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Are we sure this is sound ranging? Seems VERY small compared to the other devices pictured and the bloke next to it seems to have a microphone of some sort.

Rgds

Tim D

As stated the devices above are for aircraft detection and needed to pick up a relatively low noise from a long way away. Sound ranging devices which I believe the OP photo is (having seen a photo of a similar array fitted to a French observation balloon) were designed to pick up a very loud noise ( an artillery piece firing) from a shorter distance. They also had to be portable.

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I will take another look at the week end to see if there is any more on the clip, the ww2 photo shown I have allso some where I allways wondered what it was

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... Sound ranging devices which I believe the OP photo is (having seen a photo of a similar array fitted to a French observation balloon) ...

Is there other evidence that sound-ranging was carried out using balloon-mounted sensors? I'm just wondering how you would determine where the sensor was continuously with sufficient accuracy.

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Is there other evidence that sound-ranging was carried out using balloon-mounted sensors? I'm just wondering how you would determine where the sensor was continuously with sufficient accuracy.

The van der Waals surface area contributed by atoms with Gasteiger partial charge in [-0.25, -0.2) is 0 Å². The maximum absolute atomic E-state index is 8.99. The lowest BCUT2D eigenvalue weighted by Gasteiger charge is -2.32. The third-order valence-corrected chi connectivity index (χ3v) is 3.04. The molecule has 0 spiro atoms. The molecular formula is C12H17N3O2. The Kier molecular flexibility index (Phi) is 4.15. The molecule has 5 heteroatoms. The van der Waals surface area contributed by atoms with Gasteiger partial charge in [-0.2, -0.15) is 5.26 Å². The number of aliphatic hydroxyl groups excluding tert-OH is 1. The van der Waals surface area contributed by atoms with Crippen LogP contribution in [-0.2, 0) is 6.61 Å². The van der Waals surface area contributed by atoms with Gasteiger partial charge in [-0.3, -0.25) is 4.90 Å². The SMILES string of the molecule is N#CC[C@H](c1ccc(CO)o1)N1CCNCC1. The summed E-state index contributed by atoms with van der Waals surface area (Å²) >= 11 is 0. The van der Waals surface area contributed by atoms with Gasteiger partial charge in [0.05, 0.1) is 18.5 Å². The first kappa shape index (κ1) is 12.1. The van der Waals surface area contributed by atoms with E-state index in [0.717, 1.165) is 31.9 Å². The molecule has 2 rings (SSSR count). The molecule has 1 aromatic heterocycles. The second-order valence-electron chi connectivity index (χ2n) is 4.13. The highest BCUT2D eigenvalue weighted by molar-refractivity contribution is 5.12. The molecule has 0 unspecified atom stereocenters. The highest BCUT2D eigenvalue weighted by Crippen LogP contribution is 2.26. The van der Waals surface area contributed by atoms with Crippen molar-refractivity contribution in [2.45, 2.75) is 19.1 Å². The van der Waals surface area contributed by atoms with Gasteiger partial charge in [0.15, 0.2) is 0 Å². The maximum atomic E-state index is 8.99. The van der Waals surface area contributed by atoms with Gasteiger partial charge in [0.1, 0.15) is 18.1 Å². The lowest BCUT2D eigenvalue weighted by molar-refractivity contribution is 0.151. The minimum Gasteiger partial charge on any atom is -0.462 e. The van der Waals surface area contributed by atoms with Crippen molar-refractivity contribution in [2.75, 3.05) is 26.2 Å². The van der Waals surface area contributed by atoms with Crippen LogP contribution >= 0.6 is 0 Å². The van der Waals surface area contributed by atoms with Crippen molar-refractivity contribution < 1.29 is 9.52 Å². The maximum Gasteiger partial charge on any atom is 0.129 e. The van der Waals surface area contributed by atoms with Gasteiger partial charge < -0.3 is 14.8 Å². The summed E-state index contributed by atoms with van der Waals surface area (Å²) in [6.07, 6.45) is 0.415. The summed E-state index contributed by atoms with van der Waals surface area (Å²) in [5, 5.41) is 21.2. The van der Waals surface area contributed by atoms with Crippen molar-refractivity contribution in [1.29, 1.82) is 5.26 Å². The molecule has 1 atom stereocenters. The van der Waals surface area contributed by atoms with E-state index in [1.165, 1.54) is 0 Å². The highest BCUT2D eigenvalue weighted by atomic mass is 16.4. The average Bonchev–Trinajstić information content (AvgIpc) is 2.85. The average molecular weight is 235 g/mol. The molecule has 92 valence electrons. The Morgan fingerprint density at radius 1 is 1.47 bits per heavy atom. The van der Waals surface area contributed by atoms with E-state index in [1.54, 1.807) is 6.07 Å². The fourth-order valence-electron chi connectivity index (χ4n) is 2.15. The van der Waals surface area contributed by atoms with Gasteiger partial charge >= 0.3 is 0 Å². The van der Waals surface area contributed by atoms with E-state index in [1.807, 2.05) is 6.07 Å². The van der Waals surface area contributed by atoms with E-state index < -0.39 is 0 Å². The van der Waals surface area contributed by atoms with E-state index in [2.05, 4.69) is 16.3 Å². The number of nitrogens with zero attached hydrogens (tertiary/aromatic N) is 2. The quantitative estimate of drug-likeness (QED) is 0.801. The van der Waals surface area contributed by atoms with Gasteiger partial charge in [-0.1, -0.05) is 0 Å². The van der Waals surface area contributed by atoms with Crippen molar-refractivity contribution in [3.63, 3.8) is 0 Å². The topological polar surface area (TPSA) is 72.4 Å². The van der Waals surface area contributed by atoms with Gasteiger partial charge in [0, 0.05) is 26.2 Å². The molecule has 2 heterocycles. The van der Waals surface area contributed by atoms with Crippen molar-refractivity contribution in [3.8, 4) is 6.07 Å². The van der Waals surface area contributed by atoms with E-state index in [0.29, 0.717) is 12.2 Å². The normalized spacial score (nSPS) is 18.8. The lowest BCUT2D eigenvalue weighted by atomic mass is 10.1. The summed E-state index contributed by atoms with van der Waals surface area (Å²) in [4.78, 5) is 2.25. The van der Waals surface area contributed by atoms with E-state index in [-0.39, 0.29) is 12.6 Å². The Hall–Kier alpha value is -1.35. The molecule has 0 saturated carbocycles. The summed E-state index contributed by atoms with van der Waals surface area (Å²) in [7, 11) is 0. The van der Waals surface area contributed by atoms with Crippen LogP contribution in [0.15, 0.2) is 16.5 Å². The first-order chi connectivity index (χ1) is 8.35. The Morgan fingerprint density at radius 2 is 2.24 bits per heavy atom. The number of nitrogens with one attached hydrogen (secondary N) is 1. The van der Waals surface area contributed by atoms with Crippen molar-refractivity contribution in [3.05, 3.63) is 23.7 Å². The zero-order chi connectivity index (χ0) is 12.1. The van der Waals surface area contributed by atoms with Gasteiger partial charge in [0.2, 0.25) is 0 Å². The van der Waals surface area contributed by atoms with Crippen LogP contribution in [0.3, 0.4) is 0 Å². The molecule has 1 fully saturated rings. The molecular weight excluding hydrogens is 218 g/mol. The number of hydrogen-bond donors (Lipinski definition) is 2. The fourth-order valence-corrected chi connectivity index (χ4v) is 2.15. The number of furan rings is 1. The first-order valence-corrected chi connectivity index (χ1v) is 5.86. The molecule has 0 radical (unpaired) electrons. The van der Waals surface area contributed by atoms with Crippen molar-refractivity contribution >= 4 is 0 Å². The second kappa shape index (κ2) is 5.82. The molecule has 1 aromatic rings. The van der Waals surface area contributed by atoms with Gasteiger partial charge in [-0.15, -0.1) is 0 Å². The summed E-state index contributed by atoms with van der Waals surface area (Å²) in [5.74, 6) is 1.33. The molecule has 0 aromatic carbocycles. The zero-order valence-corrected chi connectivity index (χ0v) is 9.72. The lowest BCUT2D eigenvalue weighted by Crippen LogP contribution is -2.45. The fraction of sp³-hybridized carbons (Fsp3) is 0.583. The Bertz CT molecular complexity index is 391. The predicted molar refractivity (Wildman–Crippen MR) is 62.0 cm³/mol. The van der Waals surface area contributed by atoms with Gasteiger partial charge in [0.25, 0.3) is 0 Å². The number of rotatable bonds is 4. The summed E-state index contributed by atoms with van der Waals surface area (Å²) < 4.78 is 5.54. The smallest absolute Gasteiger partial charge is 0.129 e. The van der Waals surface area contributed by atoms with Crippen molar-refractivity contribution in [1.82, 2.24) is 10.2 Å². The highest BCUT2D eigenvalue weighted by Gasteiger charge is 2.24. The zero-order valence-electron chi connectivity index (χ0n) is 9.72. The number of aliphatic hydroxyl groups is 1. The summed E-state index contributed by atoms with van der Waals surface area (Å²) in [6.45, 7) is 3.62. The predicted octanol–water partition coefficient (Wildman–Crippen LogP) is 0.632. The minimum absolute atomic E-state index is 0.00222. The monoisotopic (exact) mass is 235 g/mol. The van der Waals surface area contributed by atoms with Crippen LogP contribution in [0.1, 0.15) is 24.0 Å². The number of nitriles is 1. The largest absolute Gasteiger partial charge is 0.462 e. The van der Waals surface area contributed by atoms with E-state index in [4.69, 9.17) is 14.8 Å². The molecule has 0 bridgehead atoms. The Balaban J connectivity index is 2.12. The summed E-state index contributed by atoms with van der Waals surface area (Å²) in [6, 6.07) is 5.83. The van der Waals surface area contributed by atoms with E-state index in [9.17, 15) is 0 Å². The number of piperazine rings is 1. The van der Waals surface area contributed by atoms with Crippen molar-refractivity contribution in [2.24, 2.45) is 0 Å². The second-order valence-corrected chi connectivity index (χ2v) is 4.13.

Observation balloons were tethered and didn't move about much they were also used for flash spotting. One of the observer' first jobs on ascending was to check the position of the balloon as to exactly its position over the ground using the maps which they carried . As the balloons were kite balloons this would only change if wind direction did ( and not by very much.)

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Post #1 is correctly identified by a few forum pals as sound ranging - it forms part of the Bull system and was used in the French front as Vosges in September 1915. It could detect, in quiet conditions, German guns and a position could then be calculated using the shell-wave alone. By fitting a known series of curves to a normal to the shell-wave, the location could be deduced.

Sound capture relied on six microphones, each of which had a light paper horn gummed to the diaphragm.

The disadvantage is pointed out in post #9 - it could actually detect any sound (wind, voice, rifle etc) and relied on the operator to identify when artillery had been recorded. Under ideal conditions early in 1916, mathematical processing could fix a battery to within 100 yards. It was the basis for the big dividends of 1916 which culminated late in the war in correctly predicting the position of a newly arrived German 8-in and destroying it with a direct hit on the third round. At its best, the technique could find a German gun emplacement 20 kilometers from the front line.